It looks like the data does not pass through any gates/buffers, so you have to connect the wires to the 8415A pads (you'll need a good magnifier ). As I see it the easiest would be to remove some of the receiver chips and solder some wires to the pads (not many at least). Adding AES/EBU transmitters to the ADAT board would be even easier of course...

I have ordered a sample board for the ADAT receiver, so I'll know soon if it works...

I have an updated schematic ready. I think this should be close to the final version - I just have to check the last few things...

Here it is: Schematic

The differences from the standard "OptoRec" application circuit were made to adapt the circuit to the Apogee. With this circuit you should be able to use 8 channels with the ADAT input and the remaining four channels with the AES/EBU inputs.

The other "features" are:

- it controls the mute circuit, so the DACs should mute when the ADAT signal is lost.
- you can select either the ADAT clock, the AES/EBU clock or an external wordclock - and using the small switch that's already on the back panel

And here's a new PCB layout: PCB

I have just tested my ADAT boards, and they just worked the first time I powered them up!

My test setup was S/PDIF signal from my PC > CS8415A receiver > ADAT transmitter > ADAT receiver > CS4340 DAC.

Now the next "problem" is getting the receiver board integrated in the DA-12...

Here's my nice and orderly test setup: Photo

And here's a closeup of the ADAT receiver board: Photo

I'll do some more work later today, when the temperature in my workshop drops below sauna-level...

I think I have figured out where to connect the different wires. The only small problem is how to get rith of one of the receiver chips without damaging the board...

Correction: The chips don't have to be removed. They can be disabled by lifting a pin on each.

Even though I posted that you don't have to remove the chip, I did it anyway - the pin-lift operation was unsuccessful...

But so far it looks like you have to pin-lift or remove one chip for every two channels you want connected to the ADAT input. You also have to remove 2 SMD resistors, but they are large 1206 types, so that shouldn't be too difficult.

I will try to connect the ADAT board tomorrow, and post the (hopefully good) results...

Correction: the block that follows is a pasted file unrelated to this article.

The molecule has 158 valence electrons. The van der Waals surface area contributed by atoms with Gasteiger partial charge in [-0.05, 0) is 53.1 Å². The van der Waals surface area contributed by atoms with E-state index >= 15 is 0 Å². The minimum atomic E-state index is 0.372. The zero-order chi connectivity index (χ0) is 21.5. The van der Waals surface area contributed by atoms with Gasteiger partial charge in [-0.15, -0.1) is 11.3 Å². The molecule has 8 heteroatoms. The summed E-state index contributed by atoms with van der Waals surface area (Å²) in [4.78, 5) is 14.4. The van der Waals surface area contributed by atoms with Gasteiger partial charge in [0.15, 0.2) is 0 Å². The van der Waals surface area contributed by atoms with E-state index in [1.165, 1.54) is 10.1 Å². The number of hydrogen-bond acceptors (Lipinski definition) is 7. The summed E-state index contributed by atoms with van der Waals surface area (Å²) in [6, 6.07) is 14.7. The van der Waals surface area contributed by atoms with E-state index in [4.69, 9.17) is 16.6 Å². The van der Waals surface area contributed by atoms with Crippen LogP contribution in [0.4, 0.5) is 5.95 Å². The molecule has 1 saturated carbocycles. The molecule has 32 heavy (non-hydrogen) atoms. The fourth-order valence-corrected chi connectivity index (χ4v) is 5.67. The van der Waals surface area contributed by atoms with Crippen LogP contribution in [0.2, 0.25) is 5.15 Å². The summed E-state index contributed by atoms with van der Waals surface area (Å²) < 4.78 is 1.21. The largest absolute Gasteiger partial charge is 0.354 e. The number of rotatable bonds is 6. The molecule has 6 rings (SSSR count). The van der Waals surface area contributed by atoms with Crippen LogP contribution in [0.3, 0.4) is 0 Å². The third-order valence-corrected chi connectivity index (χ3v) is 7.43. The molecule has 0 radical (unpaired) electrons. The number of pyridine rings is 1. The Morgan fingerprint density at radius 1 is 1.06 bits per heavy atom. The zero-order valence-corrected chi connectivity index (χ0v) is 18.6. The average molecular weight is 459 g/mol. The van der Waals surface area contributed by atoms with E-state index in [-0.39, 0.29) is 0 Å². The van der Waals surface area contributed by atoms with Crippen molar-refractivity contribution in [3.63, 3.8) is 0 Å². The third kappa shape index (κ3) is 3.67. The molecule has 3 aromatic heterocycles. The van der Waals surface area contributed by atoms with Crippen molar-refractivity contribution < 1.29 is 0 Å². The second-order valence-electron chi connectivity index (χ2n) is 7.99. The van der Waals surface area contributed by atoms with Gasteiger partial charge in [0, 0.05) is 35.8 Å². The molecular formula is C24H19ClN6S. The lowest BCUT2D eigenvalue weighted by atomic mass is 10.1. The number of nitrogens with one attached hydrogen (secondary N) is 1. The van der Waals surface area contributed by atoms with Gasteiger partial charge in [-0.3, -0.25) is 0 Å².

I got a bit further (but not much...).

I managed to solder wires to the TSSOP pads. Even neighbouring pads! I put some glue on those wires to hold them in place, so I can't touch that for some hours now.

The other wires for connecting the ADAT board are also ready, so I guess I should know if it works or not tomorrow...

I have started the testing. So far I have just connected the ADAT board to the clocks and power. The ADAT board powers up, and the error LED switches on (which it should). So far so good...

But one strange thing is that the 5 and 6 LEDs on the frontpanel turn on for some seconds when I turn on the DAC. Why? I thought those LEDs were controlled by the error signals of the receivers, but they are not. Those are only used for muting the DAC chips it seems. So what triggers the "Signal" LEDs? Power drain from the receiver chip? Something happening on the clock pins? The clock pins are inputs, so I don't understand what could be detected from those...

A schematic would be nice!

Success! It works!

I also solved the LED mystery - the LEDs are controlled by the DACs. The receiver-less DAC must have received some random noise, causing it to think there was a signal.

The way I (will) have my DAC setup is like this:

Input 1 and 2 are used for standard AES/EBU signals. The remaining 8 channels are used for the ADAT input. The sync source switch is used to select the clock source. The options will be the two AES/EBU inputs (1 and 2). 3 will select the ADAT input, and 4 will select the wordclock input.

You can use any of the eight channels for the ADAT board - not nescessarily the same setup as I used. You can also use all channels for 1½ ADAT input, or perhaps use two DA-12s for a 3*ADAT setup.

The next problem I have is mechanical. Where do I install the board? The optical receivers/transmitters are unfortunately quite high. So there isn't space above the DB25 connectors. So the board either has to be fitted between the analog and digital section, or close to the power input. I guess close to the power input would be best, to avoid injecting noise in the audio stage? The board will have to be mounted upside-down (because of the DB-25s again).

I have been asked about the pinouts of the DA-12 DAC. Here they are.


Comments? Questions? Just send me an e-mail!

MailMail: mcs@post5.tele.dk